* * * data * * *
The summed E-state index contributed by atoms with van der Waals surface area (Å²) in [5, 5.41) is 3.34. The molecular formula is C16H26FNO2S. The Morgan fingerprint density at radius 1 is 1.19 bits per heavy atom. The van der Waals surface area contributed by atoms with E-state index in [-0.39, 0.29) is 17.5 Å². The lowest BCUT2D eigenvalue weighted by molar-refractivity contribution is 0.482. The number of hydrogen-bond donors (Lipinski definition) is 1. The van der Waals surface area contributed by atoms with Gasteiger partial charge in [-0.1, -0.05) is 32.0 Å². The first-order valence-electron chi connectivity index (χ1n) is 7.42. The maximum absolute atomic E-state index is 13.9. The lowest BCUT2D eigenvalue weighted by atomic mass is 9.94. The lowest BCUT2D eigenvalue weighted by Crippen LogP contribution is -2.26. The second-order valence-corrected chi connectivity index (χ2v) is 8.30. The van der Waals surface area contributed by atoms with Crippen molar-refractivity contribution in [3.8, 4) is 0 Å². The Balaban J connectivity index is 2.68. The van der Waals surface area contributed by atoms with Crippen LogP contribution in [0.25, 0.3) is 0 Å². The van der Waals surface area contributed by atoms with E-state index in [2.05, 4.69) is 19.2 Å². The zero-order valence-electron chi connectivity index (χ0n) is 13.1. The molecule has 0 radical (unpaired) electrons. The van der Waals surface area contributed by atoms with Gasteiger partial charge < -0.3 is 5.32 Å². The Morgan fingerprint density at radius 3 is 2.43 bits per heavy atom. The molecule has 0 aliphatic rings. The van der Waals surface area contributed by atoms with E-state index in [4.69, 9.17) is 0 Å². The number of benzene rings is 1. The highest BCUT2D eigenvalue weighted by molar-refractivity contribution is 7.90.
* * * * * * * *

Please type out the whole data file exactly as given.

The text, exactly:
The summed E-state index contributed by atoms with van der Waals surface area (Å²) in [5, 5.41) is 3.34. The molecular formula is C16H26FNO2S. The Morgan fingerprint density at radius 1 is 1.19 bits per heavy atom. The van der Waals surface area contributed by atoms with E-state index in [-0.39, 0.29) is 17.5 Å². The lowest BCUT2D eigenvalue weighted by molar-refractivity contribution is 0.482. The number of hydrogen-bond donors (Lipinski definition) is 1. The van der Waals surface area contributed by atoms with Gasteiger partial charge in [-0.1, -0.05) is 32.0 Å². The first-order valence-electron chi connectivity index (χ1n) is 7.42. The maximum absolute atomic E-state index is 13.9. The lowest BCUT2D eigenvalue weighted by atomic mass is 9.94. The lowest BCUT2D eigenvalue weighted by Crippen LogP contribution is -2.26. The second-order valence-corrected chi connectivity index (χ2v) is 8.30. The van der Waals surface area contributed by atoms with Crippen molar-refractivity contribution in [3.8, 4) is 0 Å². The Balaban J connectivity index is 2.68. The van der Waals surface area contributed by atoms with Crippen LogP contribution in [0.25, 0.3) is 0 Å². The van der Waals surface area contributed by atoms with E-state index in [2.05, 4.69) is 19.2 Å². The zero-order valence-electron chi connectivity index (χ0n) is 13.1. The molecule has 0 radical (unpaired) electrons. The van der Waals surface area contributed by atoms with Gasteiger partial charge < -0.3 is 5.32 Å². The Morgan fingerprint density at radius 3 is 2.43 bits per heavy atom. The molecule has 0 aliphatic rings. The van der Waals surface area contributed by atoms with E-state index in [4.69, 9.17) is 0 Å². The number of benzene rings is 1. The highest BCUT2D eigenvalue weighted by molar-refractivity contribution is 7.90.